“I remember when I was probably about 10 years old, putting a ‘Lonnie Manuel for county commissioner, District 1’ bumper sticker on my bicycle,” Manuel said. “And kind of thinking then, ‘I may have my own bumper sticker someday, because I may do something like this.’ And it’s not that I started a plan right then, but that thought has been in the back of my mind.”
As an Ada firefighter, Manuel has served the public for nearly 20 years. And now, he is moving into the political arena.
A Democrat, Manuel is running for the District 25 seat in the Oklahoma House next year. The seat is currently held by Republican Rep. Todd Thomsen of Ada, who is term limited in 2018.
The Ada News recently interviewed Manuel about his decision to run, the skills he would bring to the position and other topics. Here are questions and answers from the interview, edited for clarity and length.
The Ada News: What made you decide to run?
Danny Manuel: I decided to run because I’ve seen the state of education in Oklahoma, and I’ve seen the cuts to important services that are important to me because of some of the areas that I like to volunteer in.
I’m part of the It’s a Child’s Life Foundation — we do the Orphan Love Mud Run and do stuff to help adopting families and raise awareness for fostering. That and public education — those are issues that are very important to me, and I’ve seen the lack of funding and the cuts and how our state is being affected by those.
With my job in the fire service, I have a very broad perspective. I go in the nicest homes, I go in the not-so-nice homes. And I realize that the best opportunity for all of those children and all of those young people to have a chance at success or a better future or to break a cycle that needs to be broken is for a good education. Public education is what provides that.
The Ada News: When you say you’ve seen the state of education in Oklahoma, are you referring to state funding for schools?
Danny Manuel: I have seen how the funding has been reduced and how it’s been cut year after year. I’ve seen that as the spouse of a teacher. I’ve seen how that’s affected my wife and her classroom.
I’ve seen that as a parent. I’ve seen eight- to 10-year-old textbooks that my daughter has used that, once or twice during the year, we might have to put a fresh coat of duct tape on them.
As a risk reduction educator — as a local firefighter — I’ve seen where schools have had to cut back on field trips because they don’t have enough money in their budget to drive a bus to a program.
So I’ve seen those things and realized that we need to do something.
The Ada News: Apart from the issues we’ve discussed, what made this the year to decide to run?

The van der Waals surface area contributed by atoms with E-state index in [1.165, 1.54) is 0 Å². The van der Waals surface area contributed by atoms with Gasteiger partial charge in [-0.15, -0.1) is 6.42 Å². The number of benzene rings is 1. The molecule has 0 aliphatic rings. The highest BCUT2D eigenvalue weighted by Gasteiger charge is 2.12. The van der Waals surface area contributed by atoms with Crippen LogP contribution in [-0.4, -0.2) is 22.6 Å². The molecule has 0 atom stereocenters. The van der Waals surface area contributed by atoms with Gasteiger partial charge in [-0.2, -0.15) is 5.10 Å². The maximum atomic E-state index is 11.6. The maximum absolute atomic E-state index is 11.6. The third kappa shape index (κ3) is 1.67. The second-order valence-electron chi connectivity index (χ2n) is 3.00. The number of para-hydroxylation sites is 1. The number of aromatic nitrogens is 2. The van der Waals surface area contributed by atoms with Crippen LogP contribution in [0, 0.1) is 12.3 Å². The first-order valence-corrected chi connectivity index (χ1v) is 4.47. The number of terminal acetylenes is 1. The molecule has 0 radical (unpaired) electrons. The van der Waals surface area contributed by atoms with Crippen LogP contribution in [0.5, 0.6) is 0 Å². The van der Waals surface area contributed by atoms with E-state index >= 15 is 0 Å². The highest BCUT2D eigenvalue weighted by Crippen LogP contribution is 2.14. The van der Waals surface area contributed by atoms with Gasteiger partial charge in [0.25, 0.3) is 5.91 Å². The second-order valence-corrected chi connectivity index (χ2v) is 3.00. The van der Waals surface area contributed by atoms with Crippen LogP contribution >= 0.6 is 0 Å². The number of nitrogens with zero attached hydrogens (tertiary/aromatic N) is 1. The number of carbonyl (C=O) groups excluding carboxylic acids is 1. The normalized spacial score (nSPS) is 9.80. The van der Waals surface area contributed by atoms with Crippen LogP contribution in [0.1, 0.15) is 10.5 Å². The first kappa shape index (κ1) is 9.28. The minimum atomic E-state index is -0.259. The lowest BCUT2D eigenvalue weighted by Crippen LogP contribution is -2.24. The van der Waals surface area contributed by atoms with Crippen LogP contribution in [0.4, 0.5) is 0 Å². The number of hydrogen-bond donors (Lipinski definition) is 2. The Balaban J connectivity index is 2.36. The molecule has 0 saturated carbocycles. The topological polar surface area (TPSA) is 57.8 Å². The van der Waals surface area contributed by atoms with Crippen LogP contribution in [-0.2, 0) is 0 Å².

Danny Manuel: Well, it’s going to be an open seat. Todd Thomsen is in his final term because of term limits.
And I will have my 20 years in at the fire department in November, which means I will be eligible to retire. So if I get elected, I’ll end up with 21 years in the fire service and just transition to a different way of serving.
So a lot of things coming together. The timing of it, the education crisis — because I believe that education in Oklahoma really is in a crisis state. Our teachers are leaving the state, and we just really need to address this and stop this downward spiral that we’re in.
The Ada News: What skills do you have that would make you an effective lawmaker?
Danny Manuel: The skills that I have that will make me an effective lawmaker are people skills — being able to listen to people. Being able to listen is so important. Effective communicating is just critical.
I have the ability to consider perspectives and not just force my own beliefs on other people, but to truly listen to them and try to learn and understand where they’re coming from. That’s very important as well.
I show respect to all people. I can be polar opposites with someone, and I can still show them total respect. Be comfortable sitting right next to them, right across from them, and carrying on a conversation. I can do that and still show them respect.
I believe that’s one of the things that is lacking right now is that people aren’t willing to really consider a perspective and try to understand. Those people skills are really important.
The Ada News: If elected, what would be your top priorities as a legislator?
Danny Manuel: My top priority would be helping restore funding to critical services and education. Restoring the funding is what’s going to be critical to helping education, so they kind of go hand in hand.
Especially in this past session, there was a lot of talk about education. But we have to have money to fix the issues.